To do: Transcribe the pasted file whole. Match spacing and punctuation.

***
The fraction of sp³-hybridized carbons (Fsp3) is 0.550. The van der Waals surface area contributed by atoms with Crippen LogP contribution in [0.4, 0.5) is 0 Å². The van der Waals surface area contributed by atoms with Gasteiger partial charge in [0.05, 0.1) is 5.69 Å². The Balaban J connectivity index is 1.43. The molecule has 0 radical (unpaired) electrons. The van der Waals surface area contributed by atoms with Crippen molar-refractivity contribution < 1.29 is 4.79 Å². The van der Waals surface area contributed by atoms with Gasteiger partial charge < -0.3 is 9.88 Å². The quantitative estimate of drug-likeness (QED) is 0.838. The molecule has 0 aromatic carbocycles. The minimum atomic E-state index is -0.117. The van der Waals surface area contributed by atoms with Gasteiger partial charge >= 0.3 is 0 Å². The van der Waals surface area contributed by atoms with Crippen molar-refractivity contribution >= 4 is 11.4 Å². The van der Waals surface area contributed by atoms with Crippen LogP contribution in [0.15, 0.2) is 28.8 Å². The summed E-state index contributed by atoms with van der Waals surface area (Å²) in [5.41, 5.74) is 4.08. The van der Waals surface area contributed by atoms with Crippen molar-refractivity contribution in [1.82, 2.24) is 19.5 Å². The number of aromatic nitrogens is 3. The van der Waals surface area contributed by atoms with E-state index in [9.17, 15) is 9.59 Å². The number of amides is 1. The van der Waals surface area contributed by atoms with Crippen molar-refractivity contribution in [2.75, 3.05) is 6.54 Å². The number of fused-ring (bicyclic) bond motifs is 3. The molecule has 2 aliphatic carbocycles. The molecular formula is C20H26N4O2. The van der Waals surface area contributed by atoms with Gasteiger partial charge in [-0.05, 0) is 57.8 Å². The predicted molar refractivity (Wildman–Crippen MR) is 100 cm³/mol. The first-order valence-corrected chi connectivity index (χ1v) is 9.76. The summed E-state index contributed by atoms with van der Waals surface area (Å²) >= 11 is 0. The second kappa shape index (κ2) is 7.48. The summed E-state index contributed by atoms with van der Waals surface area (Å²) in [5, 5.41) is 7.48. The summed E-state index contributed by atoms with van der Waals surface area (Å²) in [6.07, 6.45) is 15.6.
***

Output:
The fraction of sp³-hybridized carbons (Fsp3) is 0.550. The van der Waals surface area contributed by atoms with Crippen LogP contribution in [0.4, 0.5) is 0 Å². The van der Waals surface area contributed by atoms with Gasteiger partial charge in [0.05, 0.1) is 5.69 Å². The Balaban J connectivity index is 1.43. The molecule has 0 radical (unpaired) electrons. The van der Waals surface area contributed by atoms with Crippen molar-refractivity contribution < 1.29 is 4.79 Å². The van der Waals surface area contributed by atoms with Gasteiger partial charge < -0.3 is 9.88 Å². The quantitative estimate of drug-likeness (QED) is 0.838. The molecule has 0 aromatic carbocycles. The minimum atomic E-state index is -0.117. The van der Waals surface area contributed by atoms with Gasteiger partial charge >= 0.3 is 0 Å². The van der Waals surface area contributed by atoms with Crippen molar-refractivity contribution >= 4 is 11.4 Å². The van der Waals surface area contributed by atoms with Crippen LogP contribution in [0.15, 0.2) is 28.8 Å². The summed E-state index contributed by atoms with van der Waals surface area (Å²) in [5.41, 5.74) is 4.08. The van der Waals surface area contributed by atoms with Crippen molar-refractivity contribution in [1.82, 2.24) is 19.5 Å². The number of aromatic nitrogens is 3. The van der Waals surface area contributed by atoms with E-state index in [9.17, 15) is 9.59 Å². The number of amides is 1. The van der Waals surface area contributed by atoms with Crippen molar-refractivity contribution in [2.75, 3.05) is 6.54 Å². The number of fused-ring (bicyclic) bond motifs is 3. The molecule has 2 aliphatic carbocycles. The molecular formula is C20H26N4O2. The van der Waals surface area contributed by atoms with Gasteiger partial charge in [-0.05, 0) is 57.8 Å². The predicted molar refractivity (Wildman–Crippen MR) is 100 cm³/mol. The first-order valence-corrected chi connectivity index (χ1v) is 9.76. The summed E-state index contributed by atoms with van der Waals surface area (Å²) >= 11 is 0. The second kappa shape index (κ2) is 7.48. The summed E-state index contributed by atoms with van der Waals surface area (Å²) in [5, 5.41) is 7.48. The summed E-state index contributed by atoms with van der Waals surface area (Å²) in [6.07, 6.45) is 15.6.